This Fall, my Significant Other (SO) and I are taking my father (an avid outdoorsman) on a bucket-list type adventure to Alaska with National Geographic. My SO and I regularly take trips into Alberta, Montana, Wyoming, and other places far off the beaten track with no guide whatsoever. However, with my dad, we had to consider whether we should continue our self-service planning, independent trip style or go with a guide and other travelers. This is the same sort of situationally bifurcated customer behavior that your marketing transformation is going to have to prepare for. Unfortunately, too many marketers assume they can just create successful self-service journeys by scaling down traditional journeys.
Defining Customer Experience in E-Commerce
When building campaigns, self-service often translates to e-commerce while other customer journeys involve interacting with sellers. The customer experience in self-service situations, whether its purchasing or support, requires an incredibly high level of ease of use. This means not only is the process frictionless technically with no glitches comparing options or accepting payments online, it must also meet all the buyer’s information needs and be what I think of as ‘mentally frictionless.’
One company who does both technically and mentally frictionless self-service marketing is Amazon.com. As a voracious reader, I buy from there quite a lot. I would buy less – and even read less – if they did not provide me with trustworthy information on the books via customer reviews, easy to find links and pricing for different formats, tax and shipping options when I’m ready to look at those, and a host of other useful pieces of information. As this case study points out, Amazon is obsessed with customer experience as a differentiator and it shows.
Specifically, if you make it hard for me to book my vacation with you, I will not be booking your hotel, jeep rental, whitewater rafting guide service, helicopter tour, or whatever else I wanted to do. There are just too many other places that make it easier for me to do so or who fill me with more confidence. Having once marketed commodity Linux servers via e-commerce, I’m painfully aware of the challenges of making it easy for customers to buy without any active help. However, it can be done. More importantly, it should be done.
Think about it from the customer’s perspective: if you make me work this hard to find out what your cancellation policy is or whether the helicopter has a full 360-degree view overhead and under my feet – when you’re highly motivated to act in a way to get my money – how can I trust that the quality of what you provide is going to that good, after you have my money?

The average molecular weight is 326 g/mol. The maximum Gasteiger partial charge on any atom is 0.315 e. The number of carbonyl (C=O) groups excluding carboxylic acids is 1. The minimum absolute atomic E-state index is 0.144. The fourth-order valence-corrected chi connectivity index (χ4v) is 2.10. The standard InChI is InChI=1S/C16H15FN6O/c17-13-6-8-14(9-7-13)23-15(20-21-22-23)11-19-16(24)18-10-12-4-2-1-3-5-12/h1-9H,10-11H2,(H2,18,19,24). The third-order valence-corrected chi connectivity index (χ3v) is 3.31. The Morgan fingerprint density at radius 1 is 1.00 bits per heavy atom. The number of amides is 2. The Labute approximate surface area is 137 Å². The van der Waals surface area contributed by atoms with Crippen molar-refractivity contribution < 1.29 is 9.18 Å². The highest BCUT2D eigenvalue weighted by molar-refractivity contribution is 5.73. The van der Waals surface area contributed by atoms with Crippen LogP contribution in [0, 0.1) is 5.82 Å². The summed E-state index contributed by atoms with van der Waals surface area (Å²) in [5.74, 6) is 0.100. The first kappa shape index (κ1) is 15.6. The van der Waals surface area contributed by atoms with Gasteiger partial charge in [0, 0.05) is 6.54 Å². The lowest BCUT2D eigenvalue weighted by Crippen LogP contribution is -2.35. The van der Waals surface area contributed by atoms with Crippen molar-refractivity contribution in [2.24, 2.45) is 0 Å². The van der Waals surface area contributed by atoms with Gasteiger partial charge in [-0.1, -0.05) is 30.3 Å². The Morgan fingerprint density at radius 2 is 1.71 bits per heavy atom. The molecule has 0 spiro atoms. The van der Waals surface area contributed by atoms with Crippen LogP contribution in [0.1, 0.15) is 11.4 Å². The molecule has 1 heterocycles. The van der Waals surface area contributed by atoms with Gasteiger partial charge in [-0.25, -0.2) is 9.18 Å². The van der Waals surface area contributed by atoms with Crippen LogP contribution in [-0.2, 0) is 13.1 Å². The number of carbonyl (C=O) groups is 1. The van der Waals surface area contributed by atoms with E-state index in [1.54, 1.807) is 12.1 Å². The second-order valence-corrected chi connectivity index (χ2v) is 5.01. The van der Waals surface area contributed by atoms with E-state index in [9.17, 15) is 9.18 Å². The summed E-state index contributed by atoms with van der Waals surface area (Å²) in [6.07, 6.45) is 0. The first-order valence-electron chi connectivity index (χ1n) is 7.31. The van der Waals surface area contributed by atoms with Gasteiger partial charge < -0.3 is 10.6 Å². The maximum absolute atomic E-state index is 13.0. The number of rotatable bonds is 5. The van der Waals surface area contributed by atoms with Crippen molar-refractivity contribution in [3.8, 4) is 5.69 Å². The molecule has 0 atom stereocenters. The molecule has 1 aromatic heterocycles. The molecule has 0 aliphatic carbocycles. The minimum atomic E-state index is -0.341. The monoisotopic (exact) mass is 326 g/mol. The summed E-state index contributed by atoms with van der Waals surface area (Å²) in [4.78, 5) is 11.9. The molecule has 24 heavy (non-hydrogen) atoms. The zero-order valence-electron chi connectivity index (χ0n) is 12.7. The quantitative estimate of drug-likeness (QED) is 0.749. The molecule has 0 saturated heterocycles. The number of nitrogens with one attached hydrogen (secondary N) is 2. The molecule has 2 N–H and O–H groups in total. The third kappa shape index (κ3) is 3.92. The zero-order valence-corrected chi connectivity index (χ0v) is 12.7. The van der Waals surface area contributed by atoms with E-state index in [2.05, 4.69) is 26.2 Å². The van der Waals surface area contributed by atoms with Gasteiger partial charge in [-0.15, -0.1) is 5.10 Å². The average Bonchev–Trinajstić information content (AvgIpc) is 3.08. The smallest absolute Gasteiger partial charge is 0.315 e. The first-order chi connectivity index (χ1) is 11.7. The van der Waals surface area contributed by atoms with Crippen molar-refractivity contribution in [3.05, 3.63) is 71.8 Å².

Train marketers to walk through the process with a critical eye and provide everything they might need or want or you risk losing the sale. Beyond that, apply as much effort in persuading the e-commerce buyer to purchase with you as you do in traditional—typically higher budgeted, higher profile – campaigns.
Manage the Moments
Customer journey mapping is fantastic for identifying key moments in the buying cycle where you could either lose the customer or have them become devoted fans. There may one key moment in each stage of the buying cycle. There may be stages where is no key moment. There may even be a stage with more than one key moment. Map out the journey with all the relevant parties we talked about before, in the journey mapping process.
Identifying key moments is such an important issue that even large organizations like Google are digging into the data to see if they can find trends. Dig into the data. Build robustly researched personas and then test or interview or otherwise check to see if the moments that you think matter the most to your target buyer in the e-commerce journey are actually the ones that the buyer says or behaviorally show matter the most.
Many of the traditional rules about what products are suitable for e-commerce – lower value product/service, lower level of consideration required, etc. – have become less rigid as more and more people feel comfortable spending significant sums of money online and purchasing without physically seeing/touching products. However, that changes the type of moments you have to consider. Do you need to reassure your particular buyer about easy returns if what is delivered is not what they expected? Do you need to address online payment security? Don’t assume anything. Find out what matters and then address it.
Comments are welcome, especially if you have examples of how your organization addressed e-commerce journeys